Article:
Still, there's plenty to enjoy here for both fans and the unfamiliar. Rick Rubin's account, in particular, is one of my favorite parts of both The Gift and Cash's decades-spanning career. The singer had basically been discarded by the music industry, and Rubin stepped in to compile an album from Cash's library of hundreds of songs he'd yet to record.
"It's his ability to inhabit these songs," Rubin recalls. "It's real."
The pair captured the tracks in Rubin's living room with just Cash, two mics and a guitar. The result was American Recordings, arguably the artist's best album. To hear both Cash and Rubin discuss the process will always be fascinating -- no matter how many times I watch it. It's still baffling that the same guy who produced Beastie Boys and Slayer was able to guide Cash to create some of the best work of his life, especially in his later years.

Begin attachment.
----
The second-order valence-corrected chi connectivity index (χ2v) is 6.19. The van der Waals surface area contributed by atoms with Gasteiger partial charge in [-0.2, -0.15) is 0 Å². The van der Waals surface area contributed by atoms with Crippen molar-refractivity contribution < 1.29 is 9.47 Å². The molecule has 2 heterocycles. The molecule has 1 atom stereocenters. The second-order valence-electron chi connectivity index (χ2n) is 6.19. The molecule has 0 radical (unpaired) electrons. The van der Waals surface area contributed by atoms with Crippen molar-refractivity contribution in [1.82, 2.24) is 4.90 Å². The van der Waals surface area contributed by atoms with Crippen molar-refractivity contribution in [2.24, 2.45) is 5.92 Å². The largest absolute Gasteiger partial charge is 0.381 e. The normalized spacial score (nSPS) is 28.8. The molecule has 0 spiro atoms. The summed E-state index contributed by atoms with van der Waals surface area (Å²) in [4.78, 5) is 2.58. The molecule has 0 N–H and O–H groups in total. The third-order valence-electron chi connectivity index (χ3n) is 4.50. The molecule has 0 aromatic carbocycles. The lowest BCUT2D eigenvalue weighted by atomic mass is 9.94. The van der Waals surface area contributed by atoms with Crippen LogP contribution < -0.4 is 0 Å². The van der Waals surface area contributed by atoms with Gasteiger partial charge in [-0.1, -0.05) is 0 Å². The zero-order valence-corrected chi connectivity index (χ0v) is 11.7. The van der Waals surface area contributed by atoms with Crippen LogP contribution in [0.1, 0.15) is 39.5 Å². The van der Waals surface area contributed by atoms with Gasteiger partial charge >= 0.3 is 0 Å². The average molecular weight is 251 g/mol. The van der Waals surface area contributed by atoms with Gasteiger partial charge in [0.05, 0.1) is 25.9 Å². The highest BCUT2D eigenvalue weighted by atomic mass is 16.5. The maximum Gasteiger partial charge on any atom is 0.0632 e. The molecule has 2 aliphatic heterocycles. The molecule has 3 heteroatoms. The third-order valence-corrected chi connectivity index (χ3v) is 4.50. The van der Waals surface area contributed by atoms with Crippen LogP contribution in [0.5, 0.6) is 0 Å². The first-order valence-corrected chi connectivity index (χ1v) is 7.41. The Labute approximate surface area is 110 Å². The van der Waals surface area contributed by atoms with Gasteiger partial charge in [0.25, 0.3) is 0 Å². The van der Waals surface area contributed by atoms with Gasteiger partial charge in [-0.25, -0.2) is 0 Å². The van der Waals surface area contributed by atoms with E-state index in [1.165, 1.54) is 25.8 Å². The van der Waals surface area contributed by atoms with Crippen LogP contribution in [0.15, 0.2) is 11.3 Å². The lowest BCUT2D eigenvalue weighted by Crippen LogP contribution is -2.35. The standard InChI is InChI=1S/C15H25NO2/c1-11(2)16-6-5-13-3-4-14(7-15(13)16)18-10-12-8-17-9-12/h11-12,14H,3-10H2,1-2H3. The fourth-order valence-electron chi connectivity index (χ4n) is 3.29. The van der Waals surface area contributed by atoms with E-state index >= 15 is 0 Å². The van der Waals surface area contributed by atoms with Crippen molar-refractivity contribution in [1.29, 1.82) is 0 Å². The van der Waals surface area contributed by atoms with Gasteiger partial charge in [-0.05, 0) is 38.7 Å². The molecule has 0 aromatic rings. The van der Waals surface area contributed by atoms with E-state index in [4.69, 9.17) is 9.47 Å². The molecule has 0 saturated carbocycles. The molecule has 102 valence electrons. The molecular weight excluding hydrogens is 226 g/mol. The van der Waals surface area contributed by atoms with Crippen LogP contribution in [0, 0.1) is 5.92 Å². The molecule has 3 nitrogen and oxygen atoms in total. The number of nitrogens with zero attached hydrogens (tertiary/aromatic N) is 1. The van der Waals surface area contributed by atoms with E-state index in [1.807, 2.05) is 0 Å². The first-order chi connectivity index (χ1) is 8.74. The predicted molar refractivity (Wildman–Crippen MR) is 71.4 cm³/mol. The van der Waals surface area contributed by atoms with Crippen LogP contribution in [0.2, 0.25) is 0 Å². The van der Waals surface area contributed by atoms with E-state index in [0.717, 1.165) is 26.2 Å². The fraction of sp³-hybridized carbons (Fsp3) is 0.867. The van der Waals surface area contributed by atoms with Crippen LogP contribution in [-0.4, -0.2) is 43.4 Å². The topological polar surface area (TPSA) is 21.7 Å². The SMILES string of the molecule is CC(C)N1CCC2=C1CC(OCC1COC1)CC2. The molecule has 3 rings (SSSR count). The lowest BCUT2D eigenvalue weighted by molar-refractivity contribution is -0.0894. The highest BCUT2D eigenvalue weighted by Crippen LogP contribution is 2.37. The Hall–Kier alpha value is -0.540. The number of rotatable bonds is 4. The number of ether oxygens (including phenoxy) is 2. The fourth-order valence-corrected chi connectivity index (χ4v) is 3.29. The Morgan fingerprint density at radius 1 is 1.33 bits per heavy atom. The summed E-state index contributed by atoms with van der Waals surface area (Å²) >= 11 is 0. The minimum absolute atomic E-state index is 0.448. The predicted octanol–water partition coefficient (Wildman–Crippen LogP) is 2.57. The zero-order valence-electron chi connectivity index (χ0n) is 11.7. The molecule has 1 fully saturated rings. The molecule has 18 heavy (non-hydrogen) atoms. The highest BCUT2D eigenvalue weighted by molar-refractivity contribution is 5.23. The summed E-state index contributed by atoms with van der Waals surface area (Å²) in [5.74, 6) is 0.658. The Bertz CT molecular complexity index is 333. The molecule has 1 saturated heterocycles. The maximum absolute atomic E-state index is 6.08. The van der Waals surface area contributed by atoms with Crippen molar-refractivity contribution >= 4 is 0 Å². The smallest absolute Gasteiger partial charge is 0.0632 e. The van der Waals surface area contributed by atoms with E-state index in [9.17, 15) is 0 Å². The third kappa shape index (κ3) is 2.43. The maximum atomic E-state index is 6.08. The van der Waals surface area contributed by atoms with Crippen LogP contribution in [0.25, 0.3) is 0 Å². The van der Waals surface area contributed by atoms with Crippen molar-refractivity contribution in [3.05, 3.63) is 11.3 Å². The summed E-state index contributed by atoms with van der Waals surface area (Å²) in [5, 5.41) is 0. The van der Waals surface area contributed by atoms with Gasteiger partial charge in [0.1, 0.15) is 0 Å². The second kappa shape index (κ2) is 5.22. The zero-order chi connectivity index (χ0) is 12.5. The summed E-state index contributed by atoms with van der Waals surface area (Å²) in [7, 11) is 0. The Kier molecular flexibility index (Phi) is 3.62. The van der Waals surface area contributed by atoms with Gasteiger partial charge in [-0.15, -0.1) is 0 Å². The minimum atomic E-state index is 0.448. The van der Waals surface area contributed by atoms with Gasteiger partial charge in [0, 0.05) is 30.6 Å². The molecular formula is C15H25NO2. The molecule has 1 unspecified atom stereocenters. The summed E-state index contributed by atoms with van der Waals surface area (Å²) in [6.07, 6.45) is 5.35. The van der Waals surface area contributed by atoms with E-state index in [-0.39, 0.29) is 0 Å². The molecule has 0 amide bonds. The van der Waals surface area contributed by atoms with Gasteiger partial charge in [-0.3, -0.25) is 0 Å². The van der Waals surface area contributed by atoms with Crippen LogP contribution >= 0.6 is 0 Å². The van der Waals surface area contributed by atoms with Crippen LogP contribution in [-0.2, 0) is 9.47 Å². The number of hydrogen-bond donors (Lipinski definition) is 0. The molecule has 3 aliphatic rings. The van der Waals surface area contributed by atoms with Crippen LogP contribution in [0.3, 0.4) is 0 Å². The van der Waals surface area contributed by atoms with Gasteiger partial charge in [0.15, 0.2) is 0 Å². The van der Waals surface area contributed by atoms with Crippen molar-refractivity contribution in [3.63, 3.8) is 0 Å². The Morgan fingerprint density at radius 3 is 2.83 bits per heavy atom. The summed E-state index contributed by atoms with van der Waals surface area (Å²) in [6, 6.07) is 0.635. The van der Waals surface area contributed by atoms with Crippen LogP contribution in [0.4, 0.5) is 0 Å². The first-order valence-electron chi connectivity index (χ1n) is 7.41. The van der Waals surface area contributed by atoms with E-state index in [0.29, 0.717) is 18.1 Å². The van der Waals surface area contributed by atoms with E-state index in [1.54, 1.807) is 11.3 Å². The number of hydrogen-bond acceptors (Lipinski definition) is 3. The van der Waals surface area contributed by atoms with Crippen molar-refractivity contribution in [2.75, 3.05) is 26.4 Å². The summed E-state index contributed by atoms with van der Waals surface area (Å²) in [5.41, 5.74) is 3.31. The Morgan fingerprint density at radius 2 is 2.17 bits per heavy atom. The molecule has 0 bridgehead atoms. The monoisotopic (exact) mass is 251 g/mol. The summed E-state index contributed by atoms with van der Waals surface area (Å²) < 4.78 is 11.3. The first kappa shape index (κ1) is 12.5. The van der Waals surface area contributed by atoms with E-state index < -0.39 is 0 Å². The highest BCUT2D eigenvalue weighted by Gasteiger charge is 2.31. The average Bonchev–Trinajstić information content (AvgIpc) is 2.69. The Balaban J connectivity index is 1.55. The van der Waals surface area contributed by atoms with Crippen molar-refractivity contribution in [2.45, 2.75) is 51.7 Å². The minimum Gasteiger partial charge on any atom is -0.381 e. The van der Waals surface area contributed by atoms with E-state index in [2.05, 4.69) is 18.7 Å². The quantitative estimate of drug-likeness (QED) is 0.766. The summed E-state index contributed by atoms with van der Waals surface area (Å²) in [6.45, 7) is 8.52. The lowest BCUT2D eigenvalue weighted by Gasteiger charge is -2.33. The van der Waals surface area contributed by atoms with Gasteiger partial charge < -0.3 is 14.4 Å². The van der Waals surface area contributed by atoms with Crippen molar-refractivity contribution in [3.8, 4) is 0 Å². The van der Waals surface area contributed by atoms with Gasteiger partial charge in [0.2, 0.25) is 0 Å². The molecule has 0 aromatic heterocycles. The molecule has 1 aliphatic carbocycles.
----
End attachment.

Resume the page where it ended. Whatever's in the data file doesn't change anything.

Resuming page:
Despite its shortcomings, The Gift is a unique take on the life of a music icon. By allowing Johnny and June Carter Cash to tell their stories themselves, this documentary hits harder in spots than a third-party retelling ever could. It gives you a real glimpse into the hardship, heartache and jubilation that Cash and his family encountered throughout his life. And these stories, just like his songs, have the emotional weight that only the Man in Black himself could conjure.
The Gift: The Journey of Johnny Cash debuts for free on YouTube on Monday, November 11th at 12PM ET. YouTube Premium subscribers will get access to bonus footage, which includes discussions of how "Walk The Line" came to be, prison shows and more.